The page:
Sigboost - programmable digital musical instrument

Anyone knows more about this box?

http://sigboost.audio

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err… hello… that’s the dreambox!!

Wish there was more IO but certainly looks intriguing!

So the idea here is that it transcompiles max patches into some sort of native language that runs on the hardware? Seems… very fiddly without buy in from Cycling. Would be awesome if it all worked though.

From what I gather it converts Max patches to an HDL suitable for running on an FPGA. If they’ve really got that running it’s pretty damn cool. Looks very proprietary though.

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I would definitely want English documentation and details about Cycling74 involvement, but if those things came to light, I’d be pretty intrigued.

Here is the Google translatation of the How to Use section:


  1. Create a Max patch while the information on the support page of sigboost to reference, please be uploaded to the server it from the form. To complete the conversion in about 30 minutes to 1 hour.
  2. Download the binary file, please write it to the MicroSD.
  3. To the last moment, and insert the MicroSD to sigboost Processor, if you put the power, your instrument will be completed.

※ sigboost is under development, will be able to if you use a function of conversion, will be the only person in the part of the test user. If we wish to support us, and, if you are interested in this project, please contact support @ sigboost.audio or Twitter @sigboost.


Looks like a really interesting research project, but sadly like everything to do with FPGAs, far too closed.

Here’s a picture of the board:

Looks like a Zynq based system: http://store.digilentinc.com/zybo-zynq-7000-arm-fpga-soc-trainer-board/

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very proprietary is the name of the game when dealing with Max/Msp :smiley:

So you write stuff on your computer, then transfer it to this computer to play it? Is that right? I don’t really see the point tbh.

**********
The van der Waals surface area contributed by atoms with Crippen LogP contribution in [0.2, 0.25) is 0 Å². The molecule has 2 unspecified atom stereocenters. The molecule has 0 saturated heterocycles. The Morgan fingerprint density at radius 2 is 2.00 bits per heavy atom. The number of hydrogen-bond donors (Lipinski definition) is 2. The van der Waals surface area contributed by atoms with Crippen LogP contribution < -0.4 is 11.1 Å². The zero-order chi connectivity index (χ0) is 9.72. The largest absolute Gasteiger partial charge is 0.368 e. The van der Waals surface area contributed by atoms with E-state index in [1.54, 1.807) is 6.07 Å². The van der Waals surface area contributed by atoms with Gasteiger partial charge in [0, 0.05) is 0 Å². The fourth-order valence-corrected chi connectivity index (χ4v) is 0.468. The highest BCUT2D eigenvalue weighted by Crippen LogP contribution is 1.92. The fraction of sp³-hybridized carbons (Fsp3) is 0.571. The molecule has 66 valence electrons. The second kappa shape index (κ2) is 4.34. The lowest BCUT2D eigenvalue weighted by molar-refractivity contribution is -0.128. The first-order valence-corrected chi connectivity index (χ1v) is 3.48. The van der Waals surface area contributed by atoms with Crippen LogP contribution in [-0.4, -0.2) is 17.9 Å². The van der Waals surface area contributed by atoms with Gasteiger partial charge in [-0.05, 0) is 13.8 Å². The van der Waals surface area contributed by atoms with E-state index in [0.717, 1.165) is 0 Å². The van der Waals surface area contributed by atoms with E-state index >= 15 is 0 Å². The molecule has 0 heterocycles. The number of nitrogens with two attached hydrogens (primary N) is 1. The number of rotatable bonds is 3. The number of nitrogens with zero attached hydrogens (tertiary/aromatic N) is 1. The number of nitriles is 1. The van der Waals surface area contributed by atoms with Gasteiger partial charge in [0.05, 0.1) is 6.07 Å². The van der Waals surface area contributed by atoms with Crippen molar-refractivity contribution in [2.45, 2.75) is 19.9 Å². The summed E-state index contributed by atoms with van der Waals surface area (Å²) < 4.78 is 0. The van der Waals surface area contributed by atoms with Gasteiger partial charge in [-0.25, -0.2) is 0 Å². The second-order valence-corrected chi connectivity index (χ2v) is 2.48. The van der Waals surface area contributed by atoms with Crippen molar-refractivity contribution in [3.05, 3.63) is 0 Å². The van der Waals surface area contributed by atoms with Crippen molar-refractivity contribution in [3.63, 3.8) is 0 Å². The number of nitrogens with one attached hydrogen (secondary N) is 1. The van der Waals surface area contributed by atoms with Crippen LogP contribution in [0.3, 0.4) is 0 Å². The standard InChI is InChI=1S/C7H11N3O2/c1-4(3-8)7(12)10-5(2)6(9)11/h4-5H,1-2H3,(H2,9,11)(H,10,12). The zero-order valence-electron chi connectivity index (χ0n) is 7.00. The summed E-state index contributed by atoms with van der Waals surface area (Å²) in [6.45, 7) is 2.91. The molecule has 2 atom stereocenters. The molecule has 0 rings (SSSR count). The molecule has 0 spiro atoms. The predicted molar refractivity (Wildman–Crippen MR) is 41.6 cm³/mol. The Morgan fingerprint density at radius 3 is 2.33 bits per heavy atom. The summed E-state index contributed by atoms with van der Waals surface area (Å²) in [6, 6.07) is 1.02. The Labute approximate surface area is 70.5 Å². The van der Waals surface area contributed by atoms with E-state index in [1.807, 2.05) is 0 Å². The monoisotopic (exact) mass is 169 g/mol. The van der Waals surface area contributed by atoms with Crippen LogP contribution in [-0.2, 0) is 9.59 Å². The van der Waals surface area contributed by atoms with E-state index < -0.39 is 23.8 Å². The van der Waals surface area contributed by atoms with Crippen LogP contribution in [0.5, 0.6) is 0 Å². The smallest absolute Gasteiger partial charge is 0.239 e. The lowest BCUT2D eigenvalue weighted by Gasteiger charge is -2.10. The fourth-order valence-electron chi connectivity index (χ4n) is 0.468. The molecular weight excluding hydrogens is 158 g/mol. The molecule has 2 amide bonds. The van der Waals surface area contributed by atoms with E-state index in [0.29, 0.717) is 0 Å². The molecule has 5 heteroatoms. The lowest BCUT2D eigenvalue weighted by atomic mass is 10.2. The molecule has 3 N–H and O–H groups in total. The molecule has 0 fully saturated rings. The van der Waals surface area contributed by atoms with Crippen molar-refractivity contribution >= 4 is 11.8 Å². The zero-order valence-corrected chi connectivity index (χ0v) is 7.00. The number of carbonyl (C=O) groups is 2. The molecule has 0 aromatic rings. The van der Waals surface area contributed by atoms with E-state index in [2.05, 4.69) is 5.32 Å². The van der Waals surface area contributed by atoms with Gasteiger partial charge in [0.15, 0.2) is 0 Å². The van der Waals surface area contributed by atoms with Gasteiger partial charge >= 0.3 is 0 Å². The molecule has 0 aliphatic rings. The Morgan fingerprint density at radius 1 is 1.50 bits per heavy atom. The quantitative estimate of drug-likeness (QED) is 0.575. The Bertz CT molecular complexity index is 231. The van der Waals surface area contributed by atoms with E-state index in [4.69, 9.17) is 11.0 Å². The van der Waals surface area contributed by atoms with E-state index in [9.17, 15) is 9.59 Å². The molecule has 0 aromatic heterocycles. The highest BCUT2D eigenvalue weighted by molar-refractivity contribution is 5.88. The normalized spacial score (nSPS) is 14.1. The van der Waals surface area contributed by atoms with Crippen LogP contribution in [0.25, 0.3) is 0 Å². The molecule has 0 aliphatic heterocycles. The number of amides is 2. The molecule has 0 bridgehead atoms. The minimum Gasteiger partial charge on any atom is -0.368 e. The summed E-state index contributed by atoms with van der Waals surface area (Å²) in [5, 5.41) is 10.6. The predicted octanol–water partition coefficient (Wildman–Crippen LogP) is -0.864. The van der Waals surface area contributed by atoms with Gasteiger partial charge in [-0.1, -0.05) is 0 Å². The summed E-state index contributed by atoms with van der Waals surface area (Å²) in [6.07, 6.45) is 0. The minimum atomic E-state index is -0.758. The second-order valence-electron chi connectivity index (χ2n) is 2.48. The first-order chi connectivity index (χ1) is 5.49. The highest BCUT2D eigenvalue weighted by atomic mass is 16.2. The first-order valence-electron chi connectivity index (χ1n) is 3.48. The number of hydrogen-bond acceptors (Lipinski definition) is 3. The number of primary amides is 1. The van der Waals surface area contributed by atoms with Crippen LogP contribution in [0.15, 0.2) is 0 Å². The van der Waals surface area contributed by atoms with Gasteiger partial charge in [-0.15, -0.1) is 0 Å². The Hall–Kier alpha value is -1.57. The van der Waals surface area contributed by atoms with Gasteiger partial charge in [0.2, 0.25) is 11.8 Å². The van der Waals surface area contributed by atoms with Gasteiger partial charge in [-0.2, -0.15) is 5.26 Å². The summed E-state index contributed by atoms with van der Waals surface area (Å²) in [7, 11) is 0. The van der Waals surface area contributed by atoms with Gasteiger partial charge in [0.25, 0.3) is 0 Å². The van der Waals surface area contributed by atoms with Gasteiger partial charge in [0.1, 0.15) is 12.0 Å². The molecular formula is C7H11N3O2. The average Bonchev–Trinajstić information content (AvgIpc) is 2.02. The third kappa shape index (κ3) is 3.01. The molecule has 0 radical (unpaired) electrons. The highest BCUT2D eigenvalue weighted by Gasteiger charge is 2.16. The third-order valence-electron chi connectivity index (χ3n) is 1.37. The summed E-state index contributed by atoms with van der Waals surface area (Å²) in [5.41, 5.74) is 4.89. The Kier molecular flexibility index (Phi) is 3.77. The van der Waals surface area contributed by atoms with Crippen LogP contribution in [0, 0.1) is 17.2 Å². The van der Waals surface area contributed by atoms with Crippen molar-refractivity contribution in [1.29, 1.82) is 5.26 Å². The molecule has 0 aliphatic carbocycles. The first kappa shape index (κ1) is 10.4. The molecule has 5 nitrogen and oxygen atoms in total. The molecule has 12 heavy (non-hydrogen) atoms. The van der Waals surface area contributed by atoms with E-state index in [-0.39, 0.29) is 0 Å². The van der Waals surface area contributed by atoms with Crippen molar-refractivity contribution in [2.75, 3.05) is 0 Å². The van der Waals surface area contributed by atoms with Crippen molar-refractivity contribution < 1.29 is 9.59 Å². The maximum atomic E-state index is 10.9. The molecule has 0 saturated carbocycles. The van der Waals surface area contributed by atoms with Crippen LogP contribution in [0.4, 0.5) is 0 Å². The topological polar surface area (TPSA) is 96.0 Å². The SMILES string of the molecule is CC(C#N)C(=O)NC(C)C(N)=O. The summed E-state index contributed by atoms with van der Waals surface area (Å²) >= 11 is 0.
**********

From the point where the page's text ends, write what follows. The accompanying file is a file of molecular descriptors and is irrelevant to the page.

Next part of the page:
It’s an FPGA rather than a general purpose computer.

An FPGA is a programmable circuit board (only for digital logic in this case), where as a computer is running a program executing a series of instructions.

Alternatively, an FPGA is not a computer running a program, it is the program made into a circuit board.

Anyway, if they’ve done it properly it will be stinkingly fast, and with virtually no latency. Big if though.

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as I understand it this would be more akin to something like an aleph, or teletype, or w/e, than a general purpose computer.

They’re all just computers under the hood, but dedicated devices go far to feel a lot more like an instrument.

I know I’d rather bring something like this to a gig than my macbook :wink:

aleph and TT are in-box realtime scriptable/mappable. this looks like an target platform for static programs. FPGA is definitely interesting.

i’m pretty sure cycling74 has no direct involvement in this-- i mean, they also cite microsoft.com. the general presentation of this project sets off all sorts of vaporware alarms.

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My money is on this being the byproduct of someone’s PhD thesis.

I’ve seen a few of these alternative to VHDL/Verilog things crop up over the years, and they usually come from academia. Sadly due to the overly closed off nature of FPGAs they never take off. (Plus academics only seem to care about publishing papers…)

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